1. Take the #43 bus which stops on the south side of Shattuck at University as it travels north on Shattuck Ave. Continue on it through the Solano Tunnel. Get off at the second stop after the tunnel and walk uphill on the left side of Solano. As you cross the Alameda you will see steps in front of you leading up Indian Rock Path; follow this path (continuing your observations) until it ends at Indian Rock and then climb the rock (using the steps) and study the prospect(s) from the summing. To return to the University you can retrace your steps or you can follow Shattuck Ave. south, picking up the bus where the street widens at Shattuck Square.
  2. Starting at Sather Gate walk south down Telegraph Ave. six blocks (to Parker) noting evidence in the same categories you noted on your first walk.

Back home, study the same terrain on your Geologic Survey Maps of Berkeley and construct your essay comparing these three elements: walk 1, walk 2, and map. (You may also draw, if you wish, on other readings and lectures in this course, but the focus should be on these three elements. If you would like, you may supplement your verbal discussion with drawings or photographs. Note what kinds of information are available to you from what sources, and what deductions you can only draw indirectly. How is the knowledge of Berkeley's cultural geography that you gain by studying the maps different from that you gain by studying specific streetscapes? What kinds of questions remain unanswered from either source?

Paper II: Autobiography-Interview Essay, due in section week of March 2,3.

Interview one individual who was in the U.S. (and at least a teenager) during the decade of the 1960s concerning the Vietnam War or the Civil Rights Movement, drawing out their personal experience (and their second-hand experience through the media) of events they found personally significant or culturally dramatic. A parent, a teacher, a 40- or 50-something friend or acquaintance, a grandparent would all be suitable choices. You may find it useful to take some time to frame your questions before you call or meet with them. Then construct an essay drawing together your insights from this interview with your reading of Caputo or Moody. You may also draw on your other readings, but be sure to focus on the nature and uses of personal narrative in understanding historic events and cultural processes.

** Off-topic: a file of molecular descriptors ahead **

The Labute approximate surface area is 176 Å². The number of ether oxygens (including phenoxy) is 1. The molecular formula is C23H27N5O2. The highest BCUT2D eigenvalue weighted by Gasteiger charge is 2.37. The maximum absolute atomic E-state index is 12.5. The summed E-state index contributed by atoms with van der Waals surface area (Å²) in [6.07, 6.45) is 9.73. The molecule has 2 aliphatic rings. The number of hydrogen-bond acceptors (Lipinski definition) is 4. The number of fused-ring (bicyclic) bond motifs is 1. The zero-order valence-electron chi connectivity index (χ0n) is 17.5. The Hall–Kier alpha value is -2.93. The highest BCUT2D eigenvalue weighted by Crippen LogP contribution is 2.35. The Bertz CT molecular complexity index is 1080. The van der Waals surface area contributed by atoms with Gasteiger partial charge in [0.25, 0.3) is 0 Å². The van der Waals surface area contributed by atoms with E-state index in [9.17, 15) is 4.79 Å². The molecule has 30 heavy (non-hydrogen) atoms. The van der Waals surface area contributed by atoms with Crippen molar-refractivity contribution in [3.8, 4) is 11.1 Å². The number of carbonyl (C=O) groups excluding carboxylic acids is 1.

Paper III: Essay on Song Lyric: due in section week of April 13, 14.

Select at least two carefully chosen songs written or popular in the U.S. during the 1960s and, transcribing the lyrics, analyze them within the context of the set of readings in this course, bringing in other data if it seems useful. While the selection of songs is up to you, they must be sufficiently rich in images and potential meanings to enable you to discuss their connection to the events and ideas of the period. For instance, Aretha Franklin's "Respect," Woody Guthries' "This Land is Your Land," or Bob Dylan's "Subterranean Homesick Blues" would be good choices. If you are already familiar with either of the films we will see later in the course (Yellow Submarine, The Graduate) you might enjoy including one of the songs from these projects or from Hair, bringing in your analysis of how it works filmicly. Be sure to include the complete lyrics of both songs as an appendix to your essay and include basic data concerning the songwriter, the release date, etc. If you like, discuss how the muscial qualities of the song interact with the verbal elements.

Paper IV: Object Essay, due in section week of May 4, 5.

Selecting one of the following objects in the Oakland Museum, write a careful description and analysis of the object, drawing on your readings and experience in this course, and on your own research.

  1. 1960s Bay Area dressing table/altar
  2. 1960s Bay Area Indian regalia

These objects are in the Oakland Museum ("The California Dream," the history section).

Section 1: Berkeley as a Place

1/18: Introduction to the course

1/20: Topography, geography, geology, flora, fauna of the Berkely region. (Eric Edland, Dept of Geography)

Assignment: study Geologic Survey Maps

1/25: PreColumbian and PostColonial Native Americans in/of the region. (M. Wolfson, English Department)

Assignment: Malcolm Margolin, The Ohlone Way: 1-58; 95-102; 145-170
Evening film: Berkeley in the 1960s (118 minutes)

1/27: The Native Americans of Berkeley; Spanish Exploration and Settlement. (Malcolm Margolin, independent scholar; publisher)

Assignment: Don Pitcher, Berkeley Inside/Out: 7-16

2/1: Dean Berkeley ("Westward the Course of Empire"); Manifest Destiny and the ideology of a University in the wilderness.

Assignment: (R) Berleley, "Prospect..."